Anxiety and Dementia: Tips for Family Caregivers in D.C. and Beyond

Alzheimer’s disease and other types of dementia come with all sorts of challenges. For many family caregivers in D.C, MD, Northern VA (DMV), and throughout the world, trying to keep up with all the changing health needs of their loved ones gets frustrating, overwhelming, and confusing. It’s no wonder why: just when family caregivers think they have a challenge figured out or an intervention that works, the disease changes and creates new complications.

It is especially frustrating when anxiety comes into play. Unfortunately, anxiety and dementia often go hand-in-hand, making for repetitive questions and challenging behaviors that can leave family caregivers in D.C. at their wit’s end. Fortunately, the more you understand anxiety and dementia, the better you can handle it, even as it changes forms.

What Family Caregivers in D.C. Need to Know

When you hear a diagnosis of Alzheimer’s disease or dementia, you might automatically think of the common symptoms of confusion and forgetfulness. However, dementia is much more than this. It is a progressive condition that affects many parts of the brain and causes a variety of emotional, cognitive, and physical health challenges.

Anxiety is a very common side effect of dementia that can occur in all stages of the disease. According to the Alzheimer’s Association, as the person begins to navigate the world around them without being able to process it as they once did, anxiety or nervousness is the body’s natural response.

Anxiety can lead to a variety of noticeable outward signs that can include:

  • Hand-wringing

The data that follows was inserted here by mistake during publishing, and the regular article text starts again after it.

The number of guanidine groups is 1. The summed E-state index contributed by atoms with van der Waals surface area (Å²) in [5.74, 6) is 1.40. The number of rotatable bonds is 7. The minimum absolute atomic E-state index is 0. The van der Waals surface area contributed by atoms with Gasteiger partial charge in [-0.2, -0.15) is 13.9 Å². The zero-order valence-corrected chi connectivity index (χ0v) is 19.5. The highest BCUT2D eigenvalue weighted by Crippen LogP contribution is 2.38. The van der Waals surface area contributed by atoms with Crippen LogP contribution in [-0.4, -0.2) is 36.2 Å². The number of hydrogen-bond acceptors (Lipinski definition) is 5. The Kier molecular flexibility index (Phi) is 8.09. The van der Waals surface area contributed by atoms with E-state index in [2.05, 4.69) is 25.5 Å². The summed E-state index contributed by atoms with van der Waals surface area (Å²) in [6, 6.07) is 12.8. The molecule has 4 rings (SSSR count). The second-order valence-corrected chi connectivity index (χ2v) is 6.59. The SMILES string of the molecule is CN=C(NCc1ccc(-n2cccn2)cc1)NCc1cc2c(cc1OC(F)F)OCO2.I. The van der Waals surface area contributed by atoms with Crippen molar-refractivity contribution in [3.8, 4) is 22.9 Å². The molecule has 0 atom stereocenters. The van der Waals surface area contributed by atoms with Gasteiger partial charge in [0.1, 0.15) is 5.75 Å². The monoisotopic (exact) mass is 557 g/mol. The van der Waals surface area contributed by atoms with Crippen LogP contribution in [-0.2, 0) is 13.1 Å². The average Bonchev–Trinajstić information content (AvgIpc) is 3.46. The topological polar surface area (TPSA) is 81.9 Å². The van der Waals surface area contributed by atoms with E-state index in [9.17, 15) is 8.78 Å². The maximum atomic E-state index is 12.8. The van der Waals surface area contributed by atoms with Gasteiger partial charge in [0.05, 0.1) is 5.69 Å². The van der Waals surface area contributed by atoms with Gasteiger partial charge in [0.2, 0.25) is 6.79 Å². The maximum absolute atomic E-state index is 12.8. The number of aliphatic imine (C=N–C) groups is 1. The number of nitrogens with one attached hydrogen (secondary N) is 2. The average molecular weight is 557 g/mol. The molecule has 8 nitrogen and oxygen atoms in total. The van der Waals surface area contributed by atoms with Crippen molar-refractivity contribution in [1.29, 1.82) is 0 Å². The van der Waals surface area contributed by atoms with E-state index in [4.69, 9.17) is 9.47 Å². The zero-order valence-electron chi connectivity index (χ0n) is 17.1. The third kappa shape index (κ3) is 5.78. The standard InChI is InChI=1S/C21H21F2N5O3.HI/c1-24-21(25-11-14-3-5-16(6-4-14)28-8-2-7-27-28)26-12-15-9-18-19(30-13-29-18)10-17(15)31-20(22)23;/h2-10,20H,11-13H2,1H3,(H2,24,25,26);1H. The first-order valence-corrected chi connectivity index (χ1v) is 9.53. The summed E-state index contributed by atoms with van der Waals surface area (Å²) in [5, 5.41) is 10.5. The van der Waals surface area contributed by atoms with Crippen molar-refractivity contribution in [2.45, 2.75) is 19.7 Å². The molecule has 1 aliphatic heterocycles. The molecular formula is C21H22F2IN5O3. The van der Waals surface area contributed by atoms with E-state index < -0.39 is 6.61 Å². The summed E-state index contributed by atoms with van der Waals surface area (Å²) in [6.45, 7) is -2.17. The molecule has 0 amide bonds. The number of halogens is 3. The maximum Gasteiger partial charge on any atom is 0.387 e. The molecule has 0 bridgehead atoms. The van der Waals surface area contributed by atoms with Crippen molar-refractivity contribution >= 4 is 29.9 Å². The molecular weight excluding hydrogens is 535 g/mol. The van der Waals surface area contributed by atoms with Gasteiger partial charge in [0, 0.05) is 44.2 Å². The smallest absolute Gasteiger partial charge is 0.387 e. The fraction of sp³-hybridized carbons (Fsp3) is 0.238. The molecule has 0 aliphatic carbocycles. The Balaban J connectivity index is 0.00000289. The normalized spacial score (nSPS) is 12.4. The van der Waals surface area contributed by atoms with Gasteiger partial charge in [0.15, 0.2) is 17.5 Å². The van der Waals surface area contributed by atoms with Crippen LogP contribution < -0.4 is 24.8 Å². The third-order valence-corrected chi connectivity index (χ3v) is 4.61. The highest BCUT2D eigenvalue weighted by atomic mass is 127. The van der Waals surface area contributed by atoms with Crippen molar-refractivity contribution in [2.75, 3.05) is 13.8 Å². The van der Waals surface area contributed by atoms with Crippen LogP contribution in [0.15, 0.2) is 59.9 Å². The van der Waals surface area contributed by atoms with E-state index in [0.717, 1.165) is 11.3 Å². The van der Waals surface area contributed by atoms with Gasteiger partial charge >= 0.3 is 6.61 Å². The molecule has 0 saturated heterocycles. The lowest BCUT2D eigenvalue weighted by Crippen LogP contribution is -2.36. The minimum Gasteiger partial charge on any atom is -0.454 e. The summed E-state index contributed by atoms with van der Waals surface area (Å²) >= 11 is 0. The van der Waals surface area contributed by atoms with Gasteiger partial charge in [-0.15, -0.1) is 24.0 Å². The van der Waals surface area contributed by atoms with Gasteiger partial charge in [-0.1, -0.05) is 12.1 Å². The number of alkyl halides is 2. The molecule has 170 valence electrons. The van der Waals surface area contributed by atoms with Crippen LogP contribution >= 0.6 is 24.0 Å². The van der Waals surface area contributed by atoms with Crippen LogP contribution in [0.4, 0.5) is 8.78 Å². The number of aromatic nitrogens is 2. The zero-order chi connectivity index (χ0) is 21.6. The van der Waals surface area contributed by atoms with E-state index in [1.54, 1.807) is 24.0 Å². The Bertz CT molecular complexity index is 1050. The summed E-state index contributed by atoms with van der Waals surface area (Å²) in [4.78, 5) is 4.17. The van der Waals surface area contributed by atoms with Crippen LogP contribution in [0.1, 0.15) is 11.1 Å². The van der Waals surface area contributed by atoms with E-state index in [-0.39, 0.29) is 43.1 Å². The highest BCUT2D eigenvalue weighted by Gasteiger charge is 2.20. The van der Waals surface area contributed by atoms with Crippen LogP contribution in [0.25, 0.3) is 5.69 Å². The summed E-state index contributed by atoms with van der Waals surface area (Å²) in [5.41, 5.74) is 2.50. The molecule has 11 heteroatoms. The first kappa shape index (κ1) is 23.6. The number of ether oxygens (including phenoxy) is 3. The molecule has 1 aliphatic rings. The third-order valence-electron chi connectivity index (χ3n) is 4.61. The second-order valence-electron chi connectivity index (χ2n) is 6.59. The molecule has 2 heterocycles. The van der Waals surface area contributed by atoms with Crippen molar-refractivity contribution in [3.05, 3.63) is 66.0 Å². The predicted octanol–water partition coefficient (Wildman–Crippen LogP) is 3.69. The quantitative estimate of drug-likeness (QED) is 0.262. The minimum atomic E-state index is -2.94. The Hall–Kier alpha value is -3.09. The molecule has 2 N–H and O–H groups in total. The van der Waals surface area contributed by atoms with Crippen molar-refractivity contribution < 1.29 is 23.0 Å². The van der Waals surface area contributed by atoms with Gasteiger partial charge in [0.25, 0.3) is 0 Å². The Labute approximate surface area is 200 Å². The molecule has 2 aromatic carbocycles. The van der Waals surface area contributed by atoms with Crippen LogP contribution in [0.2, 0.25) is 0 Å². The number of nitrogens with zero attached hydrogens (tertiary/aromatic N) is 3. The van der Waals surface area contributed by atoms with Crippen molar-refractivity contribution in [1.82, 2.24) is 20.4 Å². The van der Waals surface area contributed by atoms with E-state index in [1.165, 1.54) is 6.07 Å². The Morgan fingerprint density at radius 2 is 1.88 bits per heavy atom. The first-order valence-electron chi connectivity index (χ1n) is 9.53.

• Unexplained aggression or agitation
  • Pacing 
  • Crying
  • Asking repetitive questions
  • Inability to settle down for an activity or meal

What to Do to Combat Anxiety

Seeing your loved one in distress is difficult. Fortunately, there are some interventions that you can deploy that can assist in helping your loved one feel comfortable, calm, and safe. Remember, not all interventions will work for everyone and you might even find that one intervention works today but not tomorrow. Think of every intervention as a tool in your toolbox, ready to be brought out and tried whenever you need it.

Anxiety tends to increase in the afternoon and evening hours. You can try some interventions before those times of day arrives to push back the anxiety.

Here are a few ways you can combat anxiety with your loved one:

  • Listen to calming music throughout the day
  • Sensory activities are excellent, such as hand massages with scented lotion
  • Go for a walk together; movement is helpful for decreasing bouts of anxiety
  • Focus on easy tasks during anxious moments such as sorting greeting cards or silverware
  • Answer repetitive questions calmly while validating their feelings (“I’m sorry you’re feeling upset.”)
  • Try dancing to calming music together
  • If they are too anxious to eat during a meal, encourage them to take their food to-go so they can munch while pacing

Most importantly, you need the assistance of trained professionals. Here at CaringGivers, our team of caregivers is experienced in working with adults living with dementia. We use a variety of interventions to combat anxiety and help your loved one stay safe, healthy, and comfortable. Call us today to tell us more about your situation. We look forward to meeting you and your loved one.

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